Continuing my journey through the work of Pema Chodron, I started reading about the 6 paramitas of life and was thinking about how we could apply them to grow in our professional life. After all, most of us spend the better part of our days at work and isn’t it only fit that we use the interactions we have there to explore, evolve and change for the better?
Pema talks about these paramitas as tools in our travelling from the shore of anger, anxiety, fear, irritation to a shore of acceptance, living in the moment, embracing what is. Tools to support us “lean into the suck”as Sheryl Sandberg invited us to do not long ago. Whether “the suck” is anger, pain (physical or otherwise), lack or an overdose of ego, the paramitas are meant to help us cultivate a curiosity that grows us, a curiosity which is meant to replace the avoidance that instinctively occurs when we encounter discomfort. “It is the journey, not the destination” explains Pema, it is not the getting to the other shore that counts, it is the way you take the trip. And I would add that it is precisely the moment to moment realisation of the journey that is the shore of salvation – “paying attention with tenderness and intelligence to the enlightenment which is right under your feet.”
The six paramitas that Pema talks about are: generosity, discipline, patience, exertion, meditation and wisdom. And it is probably easier to imagine how these tools can be used in day to day life, with our family or friends. How can we use these tools to evolve in our professional life?
GENEROSITY – “the basic idea of generosity is to train in thinking bigger, to do ourselves the world’s biggest favour and stop cultivating our own scheme.” This invites to letting go of our side as the only side, of our opinion as the know it all, invites positive presumptions about our interlocutors. Especially in times of conflict, presuming positive intentions and letting go of our side of things is generous and such a powerful exercise. Due to the loud mouth of the ego that lives in all of us, presuming that the person in front of you, arguing with you or not giving you exactly what you are asking for, may be right, that they are coming from a good place does not come naturally to us. It is actually quite hard to do and it is easier to start by just wondering, in the midst of the argument – what if the person in front of me actually means well and has a point, what would this look like if they did? This “simple” wondering is such a reality call from the ventures of our ego.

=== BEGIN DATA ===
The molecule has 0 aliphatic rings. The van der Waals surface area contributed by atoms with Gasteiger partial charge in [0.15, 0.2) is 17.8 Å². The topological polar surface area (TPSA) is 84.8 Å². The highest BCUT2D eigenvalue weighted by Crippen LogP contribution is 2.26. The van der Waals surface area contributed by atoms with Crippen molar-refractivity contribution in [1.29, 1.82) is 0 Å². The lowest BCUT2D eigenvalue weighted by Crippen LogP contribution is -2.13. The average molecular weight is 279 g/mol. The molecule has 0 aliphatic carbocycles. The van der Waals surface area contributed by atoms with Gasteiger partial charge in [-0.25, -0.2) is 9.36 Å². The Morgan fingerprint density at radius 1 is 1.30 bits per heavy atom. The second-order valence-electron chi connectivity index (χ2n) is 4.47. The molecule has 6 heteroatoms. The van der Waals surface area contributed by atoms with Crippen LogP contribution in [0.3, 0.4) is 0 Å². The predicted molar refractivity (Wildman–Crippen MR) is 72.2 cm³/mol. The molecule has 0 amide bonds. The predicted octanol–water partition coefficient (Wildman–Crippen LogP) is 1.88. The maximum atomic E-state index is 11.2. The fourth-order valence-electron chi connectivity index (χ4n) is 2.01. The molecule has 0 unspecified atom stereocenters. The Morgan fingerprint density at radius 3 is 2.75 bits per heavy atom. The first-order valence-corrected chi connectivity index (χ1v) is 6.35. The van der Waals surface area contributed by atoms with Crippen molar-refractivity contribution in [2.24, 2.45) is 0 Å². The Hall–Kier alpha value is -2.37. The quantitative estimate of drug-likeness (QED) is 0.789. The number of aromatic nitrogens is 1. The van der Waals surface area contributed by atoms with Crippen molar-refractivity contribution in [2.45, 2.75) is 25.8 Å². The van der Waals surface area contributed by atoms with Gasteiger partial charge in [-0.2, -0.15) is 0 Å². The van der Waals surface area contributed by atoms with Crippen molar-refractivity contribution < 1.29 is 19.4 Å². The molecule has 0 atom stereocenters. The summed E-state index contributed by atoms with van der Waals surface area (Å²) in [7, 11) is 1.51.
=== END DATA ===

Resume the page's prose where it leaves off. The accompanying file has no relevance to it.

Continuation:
DISCIPLINE – “what we discipline is not our ‘badness’or our ‘wrongness.’ What we discipline is any form of potential escape from reality.” This is important in any endeavour. Routine, discipline, a scheduling within your work day, notebooks that will hold your ideas in an organised manner help each of us concentrate – these are all good and helpful, and one way of looking at discipline. What Pema brings before us and could be very useful in our professional life (regardless of what we do) is the discipline of coming back to the present. Our minds – the monkeys in our lives – wonder constantly to the past and future and several times we are in fact arguing with some imagined situation rather than with the person in front of us. The discipline of always coming back to the present, regardless of how many times a day, an hour, a minute we have to remind ourselves to do it, will help place our feet firmly on the ground – essential for any interaction.